In Iraq, political parties are sprouting like seedlings of a democratic future that has yet to be clearly defined. At least a dozen political parties, some old, some new, have rushed to fill the political void left by the ouster of the Baath Party that ruled Iraq for more than 30 years. There is now a rush in Iraq to implement President Bush's promise of democracy.
The Islamic Dawa Party has taken over the former Culture Ministry's Sinbad Youth Club. In the doorway three men wash down a wooden table with an old Russian army telephone perched on top. A banner announcing the office hangs on the fence outside. It reads, one religion, one country, one blood.
There is no staff around, but the party headquarters is open for business.
Not far away, the Kurdish Democratic Party has set up its operation in an elegant, columned stone building that once housed the center for Saddam Hussein's palace architects.
The KDP, led by Massoud Barzani, is already well established in Iraq's northern Kurdish area.
Architect Khasro Jaf opened the KDP's Baghdad headquarters a week ago. "We are in Baghdad because it is the capital," he said. "First of all, our democratic party, it was existing a long time ago. And because everything, the heavy issues, comes out of Baghdad now, anything sooner or later, it is going to come from Baghdad. So, this is why we are in Baghdad, and to expose main ideas to people."
The other well-established Kurdish party of the north is the Patriotic Union of Kurdistan. It has set up a main Baghdad office in the former farmers' union building. Two men sit inside a small room with guards and a line of sandbags outside.
In the same neighborhood, Jassem Mohamed greets the curious in the entry of what was once Iraq's passport office. He was named three-days ago to run one of five branch offices of the Iraqi National Congress in Baghdad. He got the job because his cousin is an INC bodyguard.
INC leader Ahmad Chalabi left Iraq in 1958 and organized the group in exile.
While Mr. Mohammed hands out photos of Mr. Chalabi, some workers brew a pot of tea on a fire fueled by abandoned passports strewn around the looted building.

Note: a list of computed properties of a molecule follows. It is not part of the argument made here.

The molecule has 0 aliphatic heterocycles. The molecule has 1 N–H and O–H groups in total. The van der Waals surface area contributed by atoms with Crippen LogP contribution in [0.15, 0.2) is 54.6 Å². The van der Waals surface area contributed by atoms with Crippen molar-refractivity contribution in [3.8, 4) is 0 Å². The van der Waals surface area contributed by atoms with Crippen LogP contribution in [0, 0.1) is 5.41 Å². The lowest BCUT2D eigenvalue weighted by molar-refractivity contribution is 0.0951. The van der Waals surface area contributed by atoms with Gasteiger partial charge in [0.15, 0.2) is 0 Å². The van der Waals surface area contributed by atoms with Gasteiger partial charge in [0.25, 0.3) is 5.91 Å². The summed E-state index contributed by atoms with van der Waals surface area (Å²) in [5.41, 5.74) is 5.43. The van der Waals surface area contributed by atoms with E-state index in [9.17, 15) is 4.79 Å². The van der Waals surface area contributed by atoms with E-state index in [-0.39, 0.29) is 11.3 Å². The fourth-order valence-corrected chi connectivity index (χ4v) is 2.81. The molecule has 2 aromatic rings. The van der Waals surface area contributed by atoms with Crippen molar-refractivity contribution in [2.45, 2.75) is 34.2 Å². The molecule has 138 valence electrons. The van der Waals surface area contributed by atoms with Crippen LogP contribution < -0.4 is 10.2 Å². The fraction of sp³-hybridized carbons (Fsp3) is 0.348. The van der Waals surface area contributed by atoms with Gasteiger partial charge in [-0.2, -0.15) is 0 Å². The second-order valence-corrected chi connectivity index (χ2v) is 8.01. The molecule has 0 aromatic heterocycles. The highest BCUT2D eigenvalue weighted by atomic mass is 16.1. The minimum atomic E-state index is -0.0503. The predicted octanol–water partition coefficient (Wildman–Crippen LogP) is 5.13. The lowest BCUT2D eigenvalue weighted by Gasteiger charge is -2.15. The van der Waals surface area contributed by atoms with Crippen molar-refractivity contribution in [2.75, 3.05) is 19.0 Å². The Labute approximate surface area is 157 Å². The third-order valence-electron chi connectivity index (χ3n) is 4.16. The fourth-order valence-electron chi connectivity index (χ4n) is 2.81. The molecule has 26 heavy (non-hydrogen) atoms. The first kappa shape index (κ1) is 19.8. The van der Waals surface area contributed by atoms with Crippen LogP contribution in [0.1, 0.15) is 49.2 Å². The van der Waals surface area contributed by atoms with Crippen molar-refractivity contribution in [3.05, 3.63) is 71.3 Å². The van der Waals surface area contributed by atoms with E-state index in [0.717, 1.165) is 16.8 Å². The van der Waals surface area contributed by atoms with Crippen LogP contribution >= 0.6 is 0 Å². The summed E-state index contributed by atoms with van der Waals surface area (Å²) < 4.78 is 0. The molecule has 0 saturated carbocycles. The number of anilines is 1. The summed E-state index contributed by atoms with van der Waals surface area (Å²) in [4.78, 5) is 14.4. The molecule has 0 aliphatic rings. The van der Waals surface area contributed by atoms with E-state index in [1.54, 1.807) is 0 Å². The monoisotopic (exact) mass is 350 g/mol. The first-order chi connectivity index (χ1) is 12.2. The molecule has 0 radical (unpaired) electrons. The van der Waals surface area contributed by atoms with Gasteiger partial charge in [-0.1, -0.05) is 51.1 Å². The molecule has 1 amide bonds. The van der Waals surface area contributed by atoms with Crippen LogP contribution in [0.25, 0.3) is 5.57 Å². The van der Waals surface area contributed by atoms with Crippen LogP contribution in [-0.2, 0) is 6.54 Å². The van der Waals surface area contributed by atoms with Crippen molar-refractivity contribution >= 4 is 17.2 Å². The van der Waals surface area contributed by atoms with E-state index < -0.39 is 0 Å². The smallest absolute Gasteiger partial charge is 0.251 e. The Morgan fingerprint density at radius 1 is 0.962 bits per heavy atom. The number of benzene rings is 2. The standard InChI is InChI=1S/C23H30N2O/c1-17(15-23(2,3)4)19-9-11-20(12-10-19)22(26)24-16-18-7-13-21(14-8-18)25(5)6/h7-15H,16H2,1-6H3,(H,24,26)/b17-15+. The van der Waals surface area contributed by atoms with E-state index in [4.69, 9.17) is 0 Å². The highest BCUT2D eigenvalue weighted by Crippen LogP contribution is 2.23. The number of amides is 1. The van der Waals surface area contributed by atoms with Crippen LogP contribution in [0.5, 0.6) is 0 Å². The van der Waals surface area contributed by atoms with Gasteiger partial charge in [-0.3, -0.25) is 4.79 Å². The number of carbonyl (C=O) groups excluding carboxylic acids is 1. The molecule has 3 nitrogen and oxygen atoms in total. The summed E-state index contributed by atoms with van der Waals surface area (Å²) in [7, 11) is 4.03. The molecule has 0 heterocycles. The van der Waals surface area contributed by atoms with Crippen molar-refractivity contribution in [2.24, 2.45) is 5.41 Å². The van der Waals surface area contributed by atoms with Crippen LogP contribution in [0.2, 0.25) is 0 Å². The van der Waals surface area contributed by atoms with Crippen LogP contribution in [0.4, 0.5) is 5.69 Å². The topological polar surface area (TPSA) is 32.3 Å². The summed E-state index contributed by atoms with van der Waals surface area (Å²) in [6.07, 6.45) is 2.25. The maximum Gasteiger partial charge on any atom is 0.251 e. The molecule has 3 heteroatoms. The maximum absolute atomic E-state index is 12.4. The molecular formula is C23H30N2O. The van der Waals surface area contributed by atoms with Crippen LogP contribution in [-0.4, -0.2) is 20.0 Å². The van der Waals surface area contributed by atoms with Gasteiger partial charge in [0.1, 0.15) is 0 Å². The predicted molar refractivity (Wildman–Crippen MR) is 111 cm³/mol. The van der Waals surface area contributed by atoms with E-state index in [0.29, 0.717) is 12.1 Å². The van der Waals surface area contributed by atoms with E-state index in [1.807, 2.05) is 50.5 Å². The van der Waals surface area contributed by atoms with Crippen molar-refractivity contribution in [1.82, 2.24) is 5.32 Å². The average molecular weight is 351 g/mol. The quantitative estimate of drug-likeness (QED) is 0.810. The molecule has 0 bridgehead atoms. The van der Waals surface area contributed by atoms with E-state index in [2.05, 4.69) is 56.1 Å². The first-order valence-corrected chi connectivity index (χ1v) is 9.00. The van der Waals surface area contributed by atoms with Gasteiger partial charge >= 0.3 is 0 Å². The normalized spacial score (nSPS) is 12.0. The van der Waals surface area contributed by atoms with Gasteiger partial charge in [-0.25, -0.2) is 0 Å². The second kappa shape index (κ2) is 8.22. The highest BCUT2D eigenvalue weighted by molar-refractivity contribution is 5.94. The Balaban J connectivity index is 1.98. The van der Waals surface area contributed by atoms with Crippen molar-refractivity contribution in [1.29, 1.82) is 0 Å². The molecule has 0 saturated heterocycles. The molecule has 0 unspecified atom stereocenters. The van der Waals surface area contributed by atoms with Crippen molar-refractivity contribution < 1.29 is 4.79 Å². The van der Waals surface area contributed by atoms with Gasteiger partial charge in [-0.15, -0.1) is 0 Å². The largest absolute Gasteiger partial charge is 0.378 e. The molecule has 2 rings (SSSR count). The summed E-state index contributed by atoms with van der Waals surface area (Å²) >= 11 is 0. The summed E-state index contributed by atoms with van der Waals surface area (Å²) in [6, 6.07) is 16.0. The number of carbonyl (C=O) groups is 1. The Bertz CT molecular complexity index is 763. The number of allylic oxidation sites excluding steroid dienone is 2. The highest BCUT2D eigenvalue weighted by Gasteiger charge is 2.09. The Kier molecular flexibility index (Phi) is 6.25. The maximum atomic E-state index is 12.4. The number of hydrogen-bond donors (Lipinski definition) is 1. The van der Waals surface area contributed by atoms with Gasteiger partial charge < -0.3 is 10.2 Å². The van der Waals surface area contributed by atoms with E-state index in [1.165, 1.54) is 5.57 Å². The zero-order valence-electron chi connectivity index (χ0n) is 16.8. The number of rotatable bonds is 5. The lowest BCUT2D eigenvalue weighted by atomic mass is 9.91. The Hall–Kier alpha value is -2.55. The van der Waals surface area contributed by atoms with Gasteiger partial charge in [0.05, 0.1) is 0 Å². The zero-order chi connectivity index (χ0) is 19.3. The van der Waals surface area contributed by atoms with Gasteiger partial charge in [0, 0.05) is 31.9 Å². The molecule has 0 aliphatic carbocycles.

"I heard he was struggling to fight Iraqi regime a long time ago but some people try to say some bad stories about him," he said. "But then I see a lot of people supporting him, I am convinced now he is one of the greatest guys. [So] now [I] join his party."
Mr. Mohammed joined the INC, but he is keeping his options open for the future. "There is a booklet they will issue, this party, this INC Party. The booklet will issue what this party is all about," he said. "And when I read this booklet, if I am convinced to stay in this party, I will stay in. If I am not, I will leave, I will join another party. But until this moment, what I understand, this is a democratic party."
The busiest political office in Baghdad these days is the Communist Party's, headquarters, set up in a building that once housed Russian advisors.
Dozens of party members and potential recruits cram into the small entryway, while others debate politics openly on the street outside. It is a luxury that did not exist under Saddam's iron grip on the nation.
A member of the Iraqi Communist Party Central Committee, Adl Khalid, says it is the oldest party in Iraq, established nearly 70 years ago, and he says it continued to function secretly during Saddam Hussein's rule.
Now it is once again operating openly. Members have already circulated the first edition of the party newspaper, the first non-government political publication to hit the streets of Baghdad in decades.
"First of all, this party existed for the people and from the people so these people are aware of us and what we are doing from a long time ago. Our principles are to service the people," he said. "This is our logo here, Freedom and Happiness."
As Mr. Khalid explains the party structure to visitors an Iraqi army officer walks in to sign up.
Now dressed in civilian clothes, Colonel Ghassan Nouri has spent the morning shopping around for a political party. He has already visited the newly-opened office of the Free Officers and Civilians Movement of Iraq, but he says it was empty and he was not persuaded the group was serious enough. The exiled general who heads the party has not yet arrived in Iraq.
Colonel Nouri has decided to join the Communist Party. "The Communist Party has done nothing shameful. They struggled against the regime," he said.
For a population that has been ruled by one party for more than three decades, the sudden eruption of grassroots politics may be a bit overwhelming.
Already, improvised offices have sprouted up in Baghdad representing at least three Islamic parties, five Kurdish parties, the Communist party, the INC, an Arab socialist party, the Syrian Baath Party and three other movements headed by exiled military officers who have yet to return home.
The monarchy movement headed by Sharif Ali bin Hussein has six offices. More political parties are sure to open.
Kurdish Democratic Party official Khasro Jaf pulls at a hair on his head.
There is a thin line, he says, as thin as this strand of hair, between democracy and the chaos of the jungle.
He expects the number of parties will shrink in the coming months as the political fervor settles down. For now, he says Iraqis are enjoying their first taste of political freedom.